The odds were stacked against the Bucks in Saturday's back-to-back against a rested Clippers team.
By ANDREW GRUMANFS Wisconsin
MILWAUKEE — A perfect storm was working against the
Milwaukee Bucks on Saturday.
Playing back-to-back games is something that happens frequently in the NBA, but a team playing on consecutive days while their opponent is fully rested is a tough task.
That's exactly what the Bucks faced for the first time this season Saturday. Add in the fact that the game was against one of the league's most talented teams that entered on an eight-game winning streak, the odds were tall.
Milwaukee was the last team in the NBA to play a back-to-back against a rested opponent and with all its injuries and illnesses the 111-85 loss wasn't surprising.
However, the Bucks aren't using that as an excuse. They expected to play better and were disappointed with their showing against the Clippers.
"We just came out with a lackluster effort," Bucks forward Marquis Daniels said. "We didn't really come out with the intensity and the fire that we usually have. We got to find a way to correct that. They have a good team with their first unit and their second unit. We make no excuses. They just came out and outplayed us in every area. We just have to come back, regroup, look at film and get better.
"We just have to come out and be ready. It's really on us. We have to come out, and we have to find it some way. We need to have more energy and intensity."
Bucks coach Scott Skiles pointed to limiting turnovers as a key to slowing the explosive Clippers fast-break offense. Turnovers weren't a major issue, but poor shots were. Los Angeles was able to take care of rebounds off the bad shots and still got out running.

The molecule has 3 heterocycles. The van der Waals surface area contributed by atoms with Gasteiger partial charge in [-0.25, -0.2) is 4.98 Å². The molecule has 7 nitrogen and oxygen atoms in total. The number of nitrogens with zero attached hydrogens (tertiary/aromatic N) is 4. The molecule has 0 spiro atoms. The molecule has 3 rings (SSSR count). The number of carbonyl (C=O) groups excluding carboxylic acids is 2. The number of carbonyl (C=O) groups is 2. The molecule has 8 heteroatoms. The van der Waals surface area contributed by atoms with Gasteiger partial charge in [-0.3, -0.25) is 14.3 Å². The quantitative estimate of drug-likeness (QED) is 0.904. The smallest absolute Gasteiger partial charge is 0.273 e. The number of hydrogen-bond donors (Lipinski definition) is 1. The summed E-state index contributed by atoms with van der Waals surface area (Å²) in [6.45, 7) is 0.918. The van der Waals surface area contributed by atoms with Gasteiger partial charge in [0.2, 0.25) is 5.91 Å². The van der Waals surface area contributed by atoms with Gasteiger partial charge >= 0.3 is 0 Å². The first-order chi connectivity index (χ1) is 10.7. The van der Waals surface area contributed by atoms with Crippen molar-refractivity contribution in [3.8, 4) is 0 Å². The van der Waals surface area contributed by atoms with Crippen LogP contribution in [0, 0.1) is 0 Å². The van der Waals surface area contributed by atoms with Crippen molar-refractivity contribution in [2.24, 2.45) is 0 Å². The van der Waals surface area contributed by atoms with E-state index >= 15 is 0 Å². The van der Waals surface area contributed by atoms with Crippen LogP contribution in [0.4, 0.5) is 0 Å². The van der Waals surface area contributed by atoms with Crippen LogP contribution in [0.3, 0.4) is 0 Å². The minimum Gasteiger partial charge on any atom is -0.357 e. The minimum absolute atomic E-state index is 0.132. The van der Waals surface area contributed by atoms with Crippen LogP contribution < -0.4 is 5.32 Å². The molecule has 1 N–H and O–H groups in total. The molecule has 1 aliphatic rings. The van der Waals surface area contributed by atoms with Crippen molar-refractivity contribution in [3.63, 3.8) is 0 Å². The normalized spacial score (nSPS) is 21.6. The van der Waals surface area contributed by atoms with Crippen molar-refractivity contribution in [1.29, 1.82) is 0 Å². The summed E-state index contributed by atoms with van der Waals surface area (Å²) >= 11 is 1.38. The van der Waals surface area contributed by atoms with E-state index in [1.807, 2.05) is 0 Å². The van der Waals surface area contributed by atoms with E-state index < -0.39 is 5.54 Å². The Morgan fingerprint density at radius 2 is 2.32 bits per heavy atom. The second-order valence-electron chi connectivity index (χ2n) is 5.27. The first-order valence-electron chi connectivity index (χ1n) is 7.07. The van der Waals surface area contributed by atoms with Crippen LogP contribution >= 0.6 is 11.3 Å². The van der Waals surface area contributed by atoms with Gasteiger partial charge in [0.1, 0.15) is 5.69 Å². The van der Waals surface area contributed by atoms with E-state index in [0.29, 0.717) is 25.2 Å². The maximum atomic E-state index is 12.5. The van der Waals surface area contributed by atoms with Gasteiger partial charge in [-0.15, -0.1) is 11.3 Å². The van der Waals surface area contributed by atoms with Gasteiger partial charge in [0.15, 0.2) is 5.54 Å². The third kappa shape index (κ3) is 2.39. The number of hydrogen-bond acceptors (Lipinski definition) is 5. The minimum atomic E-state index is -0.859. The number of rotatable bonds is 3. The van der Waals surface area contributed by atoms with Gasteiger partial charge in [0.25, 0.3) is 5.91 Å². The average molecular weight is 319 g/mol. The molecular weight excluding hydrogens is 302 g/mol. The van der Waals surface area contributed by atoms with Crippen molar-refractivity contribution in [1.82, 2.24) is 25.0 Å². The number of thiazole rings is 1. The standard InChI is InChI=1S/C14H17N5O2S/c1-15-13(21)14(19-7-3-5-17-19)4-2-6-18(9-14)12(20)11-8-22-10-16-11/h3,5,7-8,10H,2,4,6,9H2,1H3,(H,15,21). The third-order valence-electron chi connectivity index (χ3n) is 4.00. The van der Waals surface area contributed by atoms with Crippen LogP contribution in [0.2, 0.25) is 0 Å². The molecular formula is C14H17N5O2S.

The Clippers had a 33-8 advantage in fast-break points and a 33-15 advantage in assists.
"Our offense was really stagnant (Saturday)," Bucks forward Luc Richard Mbah a Moute said. "They did a good job of taking us out of our plays. And they're very athletic. They have guys who get their hands on balls, stealing the ball, and they get out on the break. And they're one of the best teams in the league at converting the steals. It really hurt us."
Defensively, the Bucks allowed the Clippers to have 10 dunks and 13 layups en route to Los Angeles outscoring Milwaukee, 66-28, in the paint.
"That's a very talented team," Skiles said. "If you're going to compete with them, you're going to need a superior effort, and we had an inferior effort. It's that simple. We were flat-footed almost the whole night.
"They had 66 points in the paint. Tough to win when that happens. We got caught ball-watching a bunch of times. Just in general, not a very competitive effort."
Now it's about bouncing back because a division game looms Tuesday when Indiana comes to the BMO Harris Bradley Center. The Bucks dominated from start to finish earlier this season when the Pacers visited Milwaukee. A win Tuesday would give the Bucks a 5-1 start against the rest of the Central Division.
Forward Mike Dunleavy will likely be a game time decision against his former team. The veteran forward keeps testing out his bruised knee, but still hasn't felt right enough to play.